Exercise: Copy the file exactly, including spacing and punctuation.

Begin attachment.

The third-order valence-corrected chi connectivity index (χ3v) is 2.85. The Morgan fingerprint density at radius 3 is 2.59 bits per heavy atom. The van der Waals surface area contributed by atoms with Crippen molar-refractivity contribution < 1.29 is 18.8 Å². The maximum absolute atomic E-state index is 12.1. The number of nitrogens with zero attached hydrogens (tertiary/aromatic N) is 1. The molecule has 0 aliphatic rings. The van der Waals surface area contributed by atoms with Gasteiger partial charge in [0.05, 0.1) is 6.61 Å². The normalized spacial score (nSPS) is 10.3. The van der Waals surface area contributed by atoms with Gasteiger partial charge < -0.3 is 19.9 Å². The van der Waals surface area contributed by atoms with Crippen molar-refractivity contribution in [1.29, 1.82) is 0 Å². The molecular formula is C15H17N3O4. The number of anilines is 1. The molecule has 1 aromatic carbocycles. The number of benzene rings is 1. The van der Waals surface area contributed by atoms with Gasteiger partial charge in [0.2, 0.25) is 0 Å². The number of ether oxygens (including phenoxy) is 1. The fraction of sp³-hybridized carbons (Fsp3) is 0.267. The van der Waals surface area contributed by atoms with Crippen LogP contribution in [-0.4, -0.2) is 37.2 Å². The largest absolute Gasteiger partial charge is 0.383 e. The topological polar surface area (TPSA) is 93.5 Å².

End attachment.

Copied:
The third-order valence-corrected chi connectivity index (χ3v) is 2.85. The Morgan fingerprint density at radius 3 is 2.59 bits per heavy atom. The van der Waals surface area contributed by atoms with Crippen molar-refractivity contribution < 1.29 is 18.8 Å². The maximum absolute atomic E-state index is 12.1. The number of nitrogens with zero attached hydrogens (tertiary/aromatic N) is 1. The molecule has 0 aliphatic rings. The van der Waals surface area contributed by atoms with Gasteiger partial charge in [0.05, 0.1) is 6.61 Å². The normalized spacial score (nSPS) is 10.3. The van der Waals surface area contributed by atoms with Gasteiger partial charge < -0.3 is 19.9 Å². The van der Waals surface area contributed by atoms with Crippen molar-refractivity contribution in [1.29, 1.82) is 0 Å². The molecular formula is C15H17N3O4. The number of anilines is 1. The molecule has 1 aromatic carbocycles. The number of benzene rings is 1. The van der Waals surface area contributed by atoms with Gasteiger partial charge in [0.2, 0.25) is 0 Å². The number of ether oxygens (including phenoxy) is 1. The fraction of sp³-hybridized carbons (Fsp3) is 0.267. The van der Waals surface area contributed by atoms with Crippen LogP contribution in [-0.4, -0.2) is 37.2 Å². The largest absolute Gasteiger partial charge is 0.383 e. The topological polar surface area (TPSA) is 93.5 Å².